On Monday, a trader named Alessio Rastani told BBC interviewers that he was “dreaming of another recession” and that “governments don’t rule the world; Goldman Sachs rules the world.” It seemed like bad news. Rastani’s candor—some might call it glee—in describing how he profits from the kind of large-scale economic disaster in which we’re currently living also made it seem like a hoax. Several Twitter wags accused him of being a member of Yes Men, the group of agitprop performance artists who impersonate corporate spokespeople to draw attention to, well, the kind of thing Rastani talked about. But Yes Men has disclaimed him, and Rastani is an actual private day trader, as near as the BBC can tell. If he is a Yes Man, the organization is fielding much better actors, as this 2006 interview with a Dow Chemical impersonator suggests. That’s what a fake interview looks like. Rastani looks real, but what is he?
As the chick who does it with Dracula in Dracula once said,* sometimes you have to take the good with the bad. Today is Friday, and that’s good. The American economy collapsed like two years ago and now the only people with jobs are professional assholes arguing about whom to blame for said economy and each other, plus terrorism, and that’s bad. It’s a continuum, see, and we’re all just swept up in it, bobbing up and down like boats, albeit not both up and down simultaneously as would better fit my point. Maybe let’s go back to the pill metaphor. For this week’s link roundup, we have some important stuff that’s so horribly depressing I can barely stand to think about it. We also have Kanye and a fail video, by way of sugar. Won’t you have a swallow with me?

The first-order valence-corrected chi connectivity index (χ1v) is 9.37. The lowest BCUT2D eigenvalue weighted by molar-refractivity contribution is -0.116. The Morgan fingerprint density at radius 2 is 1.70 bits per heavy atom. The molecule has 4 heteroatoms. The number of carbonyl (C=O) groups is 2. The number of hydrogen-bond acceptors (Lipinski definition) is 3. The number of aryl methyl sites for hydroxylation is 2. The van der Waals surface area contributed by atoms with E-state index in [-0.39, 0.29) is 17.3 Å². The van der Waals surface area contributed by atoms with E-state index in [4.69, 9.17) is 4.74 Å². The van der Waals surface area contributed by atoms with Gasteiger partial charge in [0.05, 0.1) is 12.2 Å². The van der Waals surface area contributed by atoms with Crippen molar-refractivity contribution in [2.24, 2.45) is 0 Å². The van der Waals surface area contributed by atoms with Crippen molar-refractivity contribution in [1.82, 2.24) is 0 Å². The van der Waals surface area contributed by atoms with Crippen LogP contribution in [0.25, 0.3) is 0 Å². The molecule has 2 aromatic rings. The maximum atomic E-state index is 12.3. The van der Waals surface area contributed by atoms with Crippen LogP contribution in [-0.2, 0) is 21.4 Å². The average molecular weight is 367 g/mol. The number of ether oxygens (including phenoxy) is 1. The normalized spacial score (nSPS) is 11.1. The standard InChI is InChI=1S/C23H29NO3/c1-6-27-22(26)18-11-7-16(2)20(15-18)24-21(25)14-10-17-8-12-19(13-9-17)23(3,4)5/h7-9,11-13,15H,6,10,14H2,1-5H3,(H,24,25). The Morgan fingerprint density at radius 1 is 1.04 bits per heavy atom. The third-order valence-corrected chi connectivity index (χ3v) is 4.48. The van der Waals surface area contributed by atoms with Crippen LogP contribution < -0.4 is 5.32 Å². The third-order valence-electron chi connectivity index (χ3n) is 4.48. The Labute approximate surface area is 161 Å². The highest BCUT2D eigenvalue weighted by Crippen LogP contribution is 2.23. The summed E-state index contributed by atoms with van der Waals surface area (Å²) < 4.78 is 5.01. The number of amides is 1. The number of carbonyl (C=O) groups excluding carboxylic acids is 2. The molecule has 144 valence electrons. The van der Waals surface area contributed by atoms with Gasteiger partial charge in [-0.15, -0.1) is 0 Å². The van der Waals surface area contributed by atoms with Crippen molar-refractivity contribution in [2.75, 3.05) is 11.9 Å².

The New York Times managed to make me feel both sad and angry—my two basic emotions!—with this article about the career prospects of recent college graduates as compared to their counterparts in previous generations. That’s the sad part. The angry part comes with Louis Uchitelle’s framing device, which wisely presents the article’s many surprising/dry economic statistics in the context of one particular Millennial, Scott Nicholson. If he still hasn’t found work, I suggest Nicholson hire himself out as the world’s least sympathetic protagonist. He graduated from Colgate in 2008 and has lived with his parents since, unable to find work. He also just turned down a job with Hanover Insurance Group that would have paid him $40,000 a year.
Hey, remember the estate tax? That bogeyman of the Bush years—the injustice enshrined in the federal tax code that robs hard-working Americans of their right to establish multi-generational dynasties as the Founders intended? The death tax? It’s possible you’ve forgotten it because it only applies to estates valued above $3.5 million dollars, and like most Americans you only stand to inherit, like, $3.2 mil. Then again, maybe you forgot it because it doesn’t apply this year.
Just how bad is our continuing economic downturn? Depending on whom you ask, the recession is basically over, or it will continue for many months, or the American economy will become so vitiated that we will all be forced to subsist by selling naked pictures of Tila Tequila to our Mandarin overlords. It’s all a matter of perspective. If you’re a guy with slicked-back hair in JG Melon, chances are things are looking better for you, since the Dow is back to a rosy 9,825—a far cry from the bat[sugar] crazy heights of 2007, but still pretty good. For people who are not named Tad, little has improved since this time last year, as unemployment approaches ten percent and the job-loss rate increases. It’s a good old-fashioned jobless recovery, and once again the best way to make money in America is to do no work and produce nothing of value. So is it time to strap on your overalls, sterilize your harmonica and ride the rails in search of pie? When your grandpa talks about how bad the Depression was, can you call him a bitch? Economic misery is a competitive business, and if you’re like me, it’s not enough to know if things are Bad. You want to know if they are Historically Bad.